The Maritime History of the Great Lakes
Earl Camden (Schooner), 1802

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"The OTTAWA had by that time become nearly unserviceable and in the winter of 1800- 1801, General Hunter gave orders for building another ship to take her place in the Public service....
Formerly the great transportation across the lakes of the King's stores and merchandise - also fitted out as vessels of war, left us no accomodation for troops - that might be coming or going from the posts. Description of a vessel proposed for sailing Lake Erie - Keel 66 feet, beam 22 feet, depth of hold and tween decks, about 10 feet, Draught of water 9 feet.
      These recommendations seem to have been approved and the construction of this ship, for which materials had been already collected, was completed during the following fall and winter. She was named EARL CAMDEN in complement of the recently appointed Colonial Secretary.
      Memorials of Fort Erie and early Navigation of Lake Erie
      By Colonel Cruckshank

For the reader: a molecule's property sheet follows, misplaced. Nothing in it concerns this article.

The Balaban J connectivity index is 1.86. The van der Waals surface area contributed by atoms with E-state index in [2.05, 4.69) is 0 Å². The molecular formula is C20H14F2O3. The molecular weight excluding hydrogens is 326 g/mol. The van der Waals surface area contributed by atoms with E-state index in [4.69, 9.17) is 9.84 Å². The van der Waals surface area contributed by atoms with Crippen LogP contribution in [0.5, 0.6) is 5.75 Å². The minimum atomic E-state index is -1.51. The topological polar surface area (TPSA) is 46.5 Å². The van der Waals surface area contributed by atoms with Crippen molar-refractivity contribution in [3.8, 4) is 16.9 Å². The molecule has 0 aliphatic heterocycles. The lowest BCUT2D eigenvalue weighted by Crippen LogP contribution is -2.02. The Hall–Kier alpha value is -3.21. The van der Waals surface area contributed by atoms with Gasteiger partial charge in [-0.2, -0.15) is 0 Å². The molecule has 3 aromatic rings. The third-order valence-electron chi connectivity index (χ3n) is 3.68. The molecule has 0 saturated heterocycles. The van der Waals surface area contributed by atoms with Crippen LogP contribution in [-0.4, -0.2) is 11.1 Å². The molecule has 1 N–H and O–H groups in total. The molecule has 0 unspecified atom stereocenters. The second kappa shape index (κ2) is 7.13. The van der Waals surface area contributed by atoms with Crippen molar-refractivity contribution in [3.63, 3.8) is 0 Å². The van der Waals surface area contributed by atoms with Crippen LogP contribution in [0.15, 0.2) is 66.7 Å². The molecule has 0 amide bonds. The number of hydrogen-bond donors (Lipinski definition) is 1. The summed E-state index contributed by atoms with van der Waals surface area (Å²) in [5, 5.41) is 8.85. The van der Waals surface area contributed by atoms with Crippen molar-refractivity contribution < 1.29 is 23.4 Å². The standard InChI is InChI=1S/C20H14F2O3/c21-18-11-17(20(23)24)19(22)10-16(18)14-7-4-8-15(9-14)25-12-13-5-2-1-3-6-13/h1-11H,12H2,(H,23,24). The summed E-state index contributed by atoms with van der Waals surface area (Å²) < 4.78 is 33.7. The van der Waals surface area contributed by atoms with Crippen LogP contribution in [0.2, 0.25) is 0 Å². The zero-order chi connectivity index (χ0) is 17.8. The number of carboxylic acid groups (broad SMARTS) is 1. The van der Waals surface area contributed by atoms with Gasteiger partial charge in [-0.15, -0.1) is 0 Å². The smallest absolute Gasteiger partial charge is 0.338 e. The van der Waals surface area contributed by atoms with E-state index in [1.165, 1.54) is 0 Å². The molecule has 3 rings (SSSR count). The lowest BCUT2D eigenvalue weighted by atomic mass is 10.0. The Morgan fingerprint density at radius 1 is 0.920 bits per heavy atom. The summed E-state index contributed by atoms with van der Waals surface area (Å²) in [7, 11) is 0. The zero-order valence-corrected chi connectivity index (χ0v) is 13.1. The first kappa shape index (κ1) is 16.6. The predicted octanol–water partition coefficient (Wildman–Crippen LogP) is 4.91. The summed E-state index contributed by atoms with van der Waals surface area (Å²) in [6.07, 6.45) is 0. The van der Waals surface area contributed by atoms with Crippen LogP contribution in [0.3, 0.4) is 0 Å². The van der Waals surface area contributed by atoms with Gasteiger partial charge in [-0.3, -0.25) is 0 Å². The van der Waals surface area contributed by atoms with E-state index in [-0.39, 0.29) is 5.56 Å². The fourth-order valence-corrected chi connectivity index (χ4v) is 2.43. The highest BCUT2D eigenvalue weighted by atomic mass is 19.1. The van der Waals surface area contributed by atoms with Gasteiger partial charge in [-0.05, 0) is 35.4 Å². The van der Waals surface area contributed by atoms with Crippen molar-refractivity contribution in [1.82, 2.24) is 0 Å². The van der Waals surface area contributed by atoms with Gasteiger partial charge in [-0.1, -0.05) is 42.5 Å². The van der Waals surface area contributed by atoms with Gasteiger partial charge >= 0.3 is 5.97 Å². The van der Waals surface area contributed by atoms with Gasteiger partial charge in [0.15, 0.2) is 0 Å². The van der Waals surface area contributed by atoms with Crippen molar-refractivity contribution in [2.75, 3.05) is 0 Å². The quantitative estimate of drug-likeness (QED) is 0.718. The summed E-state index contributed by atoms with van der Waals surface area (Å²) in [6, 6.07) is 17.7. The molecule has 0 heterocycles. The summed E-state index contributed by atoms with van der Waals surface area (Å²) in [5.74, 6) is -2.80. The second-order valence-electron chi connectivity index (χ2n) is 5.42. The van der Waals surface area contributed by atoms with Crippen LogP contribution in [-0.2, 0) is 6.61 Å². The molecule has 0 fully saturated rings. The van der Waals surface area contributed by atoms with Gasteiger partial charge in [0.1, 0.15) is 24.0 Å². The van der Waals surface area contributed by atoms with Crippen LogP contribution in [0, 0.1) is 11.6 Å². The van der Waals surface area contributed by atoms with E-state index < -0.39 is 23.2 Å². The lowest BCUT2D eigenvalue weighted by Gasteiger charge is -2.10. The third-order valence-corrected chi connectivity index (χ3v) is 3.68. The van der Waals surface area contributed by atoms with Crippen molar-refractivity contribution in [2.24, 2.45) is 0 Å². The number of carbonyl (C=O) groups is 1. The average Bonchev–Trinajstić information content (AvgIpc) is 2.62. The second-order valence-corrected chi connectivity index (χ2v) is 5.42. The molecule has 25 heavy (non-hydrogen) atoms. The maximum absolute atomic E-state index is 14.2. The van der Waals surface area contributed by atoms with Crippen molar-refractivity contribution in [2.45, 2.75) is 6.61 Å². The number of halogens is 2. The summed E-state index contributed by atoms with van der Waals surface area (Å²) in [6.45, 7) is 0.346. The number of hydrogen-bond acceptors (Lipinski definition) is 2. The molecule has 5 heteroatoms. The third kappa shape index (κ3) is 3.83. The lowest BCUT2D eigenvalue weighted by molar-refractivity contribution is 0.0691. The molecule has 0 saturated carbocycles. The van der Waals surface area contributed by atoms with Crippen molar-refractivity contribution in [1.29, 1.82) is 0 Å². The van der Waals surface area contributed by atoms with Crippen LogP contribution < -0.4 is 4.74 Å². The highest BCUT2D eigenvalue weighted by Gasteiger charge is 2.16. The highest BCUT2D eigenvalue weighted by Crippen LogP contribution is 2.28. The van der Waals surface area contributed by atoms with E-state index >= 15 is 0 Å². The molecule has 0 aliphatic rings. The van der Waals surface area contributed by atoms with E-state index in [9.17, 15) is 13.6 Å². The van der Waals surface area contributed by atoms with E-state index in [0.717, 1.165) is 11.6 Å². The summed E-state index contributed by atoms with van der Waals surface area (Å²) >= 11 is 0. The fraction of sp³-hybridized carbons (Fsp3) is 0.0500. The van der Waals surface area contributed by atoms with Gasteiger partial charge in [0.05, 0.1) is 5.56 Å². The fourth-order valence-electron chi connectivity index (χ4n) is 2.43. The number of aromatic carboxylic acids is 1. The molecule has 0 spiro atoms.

Late in the Autumn of 1811 the construction of a brig of 230 tons to replace the CAMDEN was begun at Amherstburg but this vessel was not launched until the 25th July, 1812, when she was named the LADY PROVOST, in compliment to the wife of the governor-general.
      Memorials of Fort Erie and early Navigation of Lake Erie
      By Colonel Cruckshank p. 133.

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built, Fort Erie ?
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William R. McNeil
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Maritime History of the Great Lakes
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Earl Camden (Schooner), 1802